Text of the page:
PEOPLE v. RICHARDSON et al.
Charged in count one of the information with the offense of kidnapping for the purpose of robbery and in count two with the offense of robbery, defendants, who were adjudged guilty by a jury, appeal from the judgments that followed and from an order denying a motion for a new trial.
The appeal herein is based on:
‘I. Insufficiency of the evidence to support the judgments of conviction.
‘II. Prejudicial misconduct on the part of the district attorney at the trial of the case.
‘III. Prejudicial error committed by the trial court in denying the defendants' motions for a new trial.’
Appellants' argument relating to the sufficiency of the evidence is based largely on the failure of the victim to identify the defendants ‘positively.’ The victim testified, referring to the defendants, ‘these men resemble the men very much that held me up’; ‘the one on the end, he looks like the fellow that first ran to the car’ and, referring to the other defendants, ‘they resemble the men. They had hats on and bandages around their mouths; it was kind of hard to definitely say, but they look like the men.’ ‘Q. Would you say that they are men who had approximately the same complexion, color? A. Yes, about the same complexion and about the same size.’
Carl Q. Tinker, the victim of the robbery, was the owner of a drug store and on Christmas Eve had closed the store about midnight. Mr. Tinker testified in part as follows:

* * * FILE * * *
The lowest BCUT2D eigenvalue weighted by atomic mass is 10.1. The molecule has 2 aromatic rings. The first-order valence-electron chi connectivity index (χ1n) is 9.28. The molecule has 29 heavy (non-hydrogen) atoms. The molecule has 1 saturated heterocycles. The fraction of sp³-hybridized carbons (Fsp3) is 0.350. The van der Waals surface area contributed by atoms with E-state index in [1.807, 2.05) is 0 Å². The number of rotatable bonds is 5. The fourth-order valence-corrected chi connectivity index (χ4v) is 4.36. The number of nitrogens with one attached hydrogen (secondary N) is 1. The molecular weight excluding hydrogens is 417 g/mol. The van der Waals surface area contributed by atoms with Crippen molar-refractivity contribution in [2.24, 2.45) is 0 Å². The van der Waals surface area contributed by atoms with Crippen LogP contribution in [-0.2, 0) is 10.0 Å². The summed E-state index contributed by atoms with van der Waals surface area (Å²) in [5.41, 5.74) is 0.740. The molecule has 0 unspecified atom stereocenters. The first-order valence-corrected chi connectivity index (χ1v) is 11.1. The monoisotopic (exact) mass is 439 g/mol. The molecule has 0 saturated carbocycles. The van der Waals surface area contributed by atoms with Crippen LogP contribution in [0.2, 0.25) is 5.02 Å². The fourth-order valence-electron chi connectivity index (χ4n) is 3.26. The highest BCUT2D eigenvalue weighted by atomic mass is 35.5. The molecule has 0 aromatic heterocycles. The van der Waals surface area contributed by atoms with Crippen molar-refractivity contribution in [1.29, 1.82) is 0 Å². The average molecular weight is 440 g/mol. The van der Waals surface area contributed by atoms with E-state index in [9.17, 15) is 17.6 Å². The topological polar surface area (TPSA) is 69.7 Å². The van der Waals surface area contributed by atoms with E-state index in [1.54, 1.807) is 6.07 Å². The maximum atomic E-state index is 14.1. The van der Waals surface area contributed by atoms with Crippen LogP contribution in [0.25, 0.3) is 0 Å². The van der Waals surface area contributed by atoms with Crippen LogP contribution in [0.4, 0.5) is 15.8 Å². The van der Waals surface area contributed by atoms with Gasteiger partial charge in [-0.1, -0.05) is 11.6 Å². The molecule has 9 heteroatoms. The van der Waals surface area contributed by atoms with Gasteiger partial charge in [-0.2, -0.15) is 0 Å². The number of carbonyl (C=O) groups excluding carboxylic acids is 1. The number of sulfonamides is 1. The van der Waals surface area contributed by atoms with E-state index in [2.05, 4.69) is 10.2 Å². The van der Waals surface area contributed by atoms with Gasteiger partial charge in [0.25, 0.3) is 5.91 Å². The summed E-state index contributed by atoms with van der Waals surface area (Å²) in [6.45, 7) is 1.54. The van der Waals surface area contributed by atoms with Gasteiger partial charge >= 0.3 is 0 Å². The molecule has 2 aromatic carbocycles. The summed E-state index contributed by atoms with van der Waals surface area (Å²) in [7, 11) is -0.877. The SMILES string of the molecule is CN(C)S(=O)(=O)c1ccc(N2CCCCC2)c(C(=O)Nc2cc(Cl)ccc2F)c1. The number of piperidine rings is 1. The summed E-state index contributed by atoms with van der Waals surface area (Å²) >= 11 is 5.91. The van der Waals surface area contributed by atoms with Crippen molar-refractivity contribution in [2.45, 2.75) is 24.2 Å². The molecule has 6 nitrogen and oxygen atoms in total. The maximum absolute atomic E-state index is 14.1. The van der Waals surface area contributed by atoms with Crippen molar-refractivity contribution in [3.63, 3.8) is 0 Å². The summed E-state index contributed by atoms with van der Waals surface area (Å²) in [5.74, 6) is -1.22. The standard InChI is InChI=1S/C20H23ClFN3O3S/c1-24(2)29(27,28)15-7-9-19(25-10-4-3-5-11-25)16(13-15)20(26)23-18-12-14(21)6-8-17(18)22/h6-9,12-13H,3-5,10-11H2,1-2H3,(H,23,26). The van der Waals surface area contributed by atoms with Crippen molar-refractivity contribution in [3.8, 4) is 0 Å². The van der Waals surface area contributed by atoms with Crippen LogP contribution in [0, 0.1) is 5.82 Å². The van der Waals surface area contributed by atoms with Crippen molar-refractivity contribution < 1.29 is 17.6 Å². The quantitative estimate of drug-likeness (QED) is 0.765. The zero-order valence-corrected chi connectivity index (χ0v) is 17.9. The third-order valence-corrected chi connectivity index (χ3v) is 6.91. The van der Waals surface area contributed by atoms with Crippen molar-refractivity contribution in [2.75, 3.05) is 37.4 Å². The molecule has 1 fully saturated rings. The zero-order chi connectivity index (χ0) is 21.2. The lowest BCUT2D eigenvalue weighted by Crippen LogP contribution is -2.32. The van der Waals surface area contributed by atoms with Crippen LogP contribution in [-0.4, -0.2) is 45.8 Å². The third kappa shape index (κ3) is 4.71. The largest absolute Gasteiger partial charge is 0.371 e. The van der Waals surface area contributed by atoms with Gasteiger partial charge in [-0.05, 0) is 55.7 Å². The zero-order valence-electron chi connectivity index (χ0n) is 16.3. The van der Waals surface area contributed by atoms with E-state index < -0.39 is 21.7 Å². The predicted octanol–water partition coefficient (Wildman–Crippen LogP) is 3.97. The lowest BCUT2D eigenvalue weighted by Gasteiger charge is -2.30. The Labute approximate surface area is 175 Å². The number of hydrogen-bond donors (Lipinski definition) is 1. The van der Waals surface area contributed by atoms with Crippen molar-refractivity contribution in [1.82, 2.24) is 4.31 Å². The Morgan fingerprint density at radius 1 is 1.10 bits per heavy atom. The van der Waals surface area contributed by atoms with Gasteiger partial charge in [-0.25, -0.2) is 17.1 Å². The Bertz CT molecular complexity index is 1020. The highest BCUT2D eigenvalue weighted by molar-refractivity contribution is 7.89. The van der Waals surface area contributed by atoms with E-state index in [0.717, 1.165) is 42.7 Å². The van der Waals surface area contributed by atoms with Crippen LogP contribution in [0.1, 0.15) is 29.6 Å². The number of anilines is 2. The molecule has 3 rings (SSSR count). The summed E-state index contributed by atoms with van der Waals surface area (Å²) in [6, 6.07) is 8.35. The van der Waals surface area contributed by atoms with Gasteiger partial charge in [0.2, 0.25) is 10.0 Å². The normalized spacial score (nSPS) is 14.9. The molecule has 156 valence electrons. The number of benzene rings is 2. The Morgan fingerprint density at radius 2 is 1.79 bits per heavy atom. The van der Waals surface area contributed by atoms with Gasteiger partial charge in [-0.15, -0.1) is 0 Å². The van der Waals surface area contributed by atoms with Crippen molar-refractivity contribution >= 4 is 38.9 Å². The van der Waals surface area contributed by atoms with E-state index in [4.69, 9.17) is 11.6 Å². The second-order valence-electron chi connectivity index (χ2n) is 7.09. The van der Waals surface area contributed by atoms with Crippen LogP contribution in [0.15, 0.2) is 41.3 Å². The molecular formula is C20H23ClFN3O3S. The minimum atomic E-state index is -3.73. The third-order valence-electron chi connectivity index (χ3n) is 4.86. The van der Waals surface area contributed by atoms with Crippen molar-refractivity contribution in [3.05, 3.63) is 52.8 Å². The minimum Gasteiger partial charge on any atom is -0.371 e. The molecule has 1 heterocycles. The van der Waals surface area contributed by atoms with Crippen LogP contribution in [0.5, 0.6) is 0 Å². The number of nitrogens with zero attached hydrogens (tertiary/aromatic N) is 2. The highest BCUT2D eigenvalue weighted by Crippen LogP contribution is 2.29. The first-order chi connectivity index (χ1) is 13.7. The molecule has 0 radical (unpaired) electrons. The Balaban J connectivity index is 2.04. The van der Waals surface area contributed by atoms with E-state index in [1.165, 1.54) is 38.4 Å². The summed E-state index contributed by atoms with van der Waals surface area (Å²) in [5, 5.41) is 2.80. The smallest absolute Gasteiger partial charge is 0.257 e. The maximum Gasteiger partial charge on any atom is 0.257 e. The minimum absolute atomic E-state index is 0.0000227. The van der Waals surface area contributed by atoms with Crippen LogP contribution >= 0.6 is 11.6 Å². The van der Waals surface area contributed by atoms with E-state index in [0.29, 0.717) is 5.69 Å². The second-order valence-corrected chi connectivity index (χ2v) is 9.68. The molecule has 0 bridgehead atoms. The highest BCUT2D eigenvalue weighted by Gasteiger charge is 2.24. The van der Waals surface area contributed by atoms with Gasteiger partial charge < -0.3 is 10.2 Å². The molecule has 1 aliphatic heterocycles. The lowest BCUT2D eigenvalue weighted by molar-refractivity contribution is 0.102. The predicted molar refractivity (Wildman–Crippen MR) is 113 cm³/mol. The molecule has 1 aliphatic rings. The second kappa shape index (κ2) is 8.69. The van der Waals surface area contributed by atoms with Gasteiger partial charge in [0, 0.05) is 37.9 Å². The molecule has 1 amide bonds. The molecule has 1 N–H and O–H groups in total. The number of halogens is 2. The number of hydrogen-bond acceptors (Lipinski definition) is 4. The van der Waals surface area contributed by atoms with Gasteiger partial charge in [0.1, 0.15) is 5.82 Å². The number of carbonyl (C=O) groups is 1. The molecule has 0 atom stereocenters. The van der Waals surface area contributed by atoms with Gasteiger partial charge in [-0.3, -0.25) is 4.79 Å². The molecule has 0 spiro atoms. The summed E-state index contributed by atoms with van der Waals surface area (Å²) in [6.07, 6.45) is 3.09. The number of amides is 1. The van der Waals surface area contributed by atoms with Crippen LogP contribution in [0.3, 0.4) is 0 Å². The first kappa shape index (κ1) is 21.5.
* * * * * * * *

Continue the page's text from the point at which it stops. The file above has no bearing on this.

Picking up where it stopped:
‘I closed the store and went to get in my car, and I entered the car on the left-hand side and as I got into the car I heard someone running across the street, and I thought it might be someone after me, so I tried to close the door, but they ran to the door and pulled it open and said, ‘Let me in the car,’ and seemed to have a gun or something in their hand; and I was trying to get out of the car and they got in behind me, pulled—it is a two-door Ford sedan—and they pushed the seat up and got in behind me. Then my foot was outside, so he said, ‘Get back in the car,’ so he tried to shut the door. I said, ‘I can't shut the door because my foot is outside,’ so I got my foot back in the car and shut the door. Then, about that time I noticed two more men coming along the sidewalk on the other side of the car, and he said, ‘Open that door, let the men in,’ but I didn't open it, but he reached over and opened the door and let the other two men in. One got in the back and the other one set in the front seat with me. * * * Well, the fellow that was sitting next to me, he said, ‘We want that money.’ And then—I beg your pardon. Before he said that, he said, ‘We want your gun,’ they asked me for a gun. I told them I didn't have a gun, so they seemed surprised I didn't have a gun, and one said, ‘Look in the glove compartment,’ They looked in that for a gun. * * * Then, after they looked and didn't see a gun, they said, ‘Now, we want the money’; and so I told them I didn't have much money with me; and he said, ‘Well, we want the money that you have’; and he said, ‘Where is the money if you haven't got it? I said, ‘Well, someone picked it up. I was expecting something like this might happen. I wouldn't keep a lot of money.’ They said, ‘Oh, yes, you have, and we are going to get it.’ About that time the one in the back behind me stuck the gun to my neck and I could feel the gun pressing against my neck, and he said, ‘If you don't do what we tell you to do, you are not going to live to see Christmas.’ * * * One of the men said, ‘If a police officer comes up to this car you better tell a story or else we'll get you.’ I said, ‘What did you want me to tell him?’ He said, ‘You tell him a story all right to get us out of it or else we will let you have the lead before they get us.’ So I told him, I says, ‘I will do what you want me to do,’ and I started to get out of the car. They said, ‘No, don't you get out; you do what we tell you to do.’ So they held me there about 40 minutes, I imagine, in the car, and so I began to pray they wouldn't harm me about that time, and the little fellow set next to me, he says, ‘Let's get this over. I'm getting nervous'; and so they continued to sit there and they watched, looking back in the back. When I turned around, the two in back said, ‘Don't turn around,’ but I turned around anyway and they turned their head so I couldn't see them, looked out of the back of the car; so I looked forward again, kept looking forward because they told me not to turn around again. So finally the taller one of the trio, he got out of the car and told me to stay in the car, and he walked up toward the entrance to my store. Then they told me to get out. * * * They had remained in the car and told me to get out. I got out on the right side of the car next to the store, and they told me to wait and they got out behind me, and they also cautioned me before leaving the car if I called for help or anything, or made any signals to anybody passing, they would shoot me; so I walked on to the store, to the entrance—the other one was waiting up there—and I was walking somewhat fast. They said, ‘Don't walk so fast,’ the two with me, behind me, made that statement. When I got to the entrance to the store, they said, ‘Now, don't let that burglar alarm ring, be sure and cut it off’; so I proceeded—I turned the burglar alarm off, and by that time I heard somebody coming down the street and so—well, I stalled a little about getting into the store, thinking it might be somebody knew me and they would help me; so when the man got to the corner they said, ‘Hurry up and get in, get in the store.’ I said, ‘If you will leave me alone I will get in, but you make me nervous and I can't find the right key.’ So the man stood there and said, ‘How are you Doc?’ I said, ‘I'm all right,’ just like that, there wasn't nothing else for me to say but that, the men were behind me; so I got into the store and they told me to go and get the money, the rest of the money. In the meantime they had taken the money I had on my person in the car and searched me for more money. * * *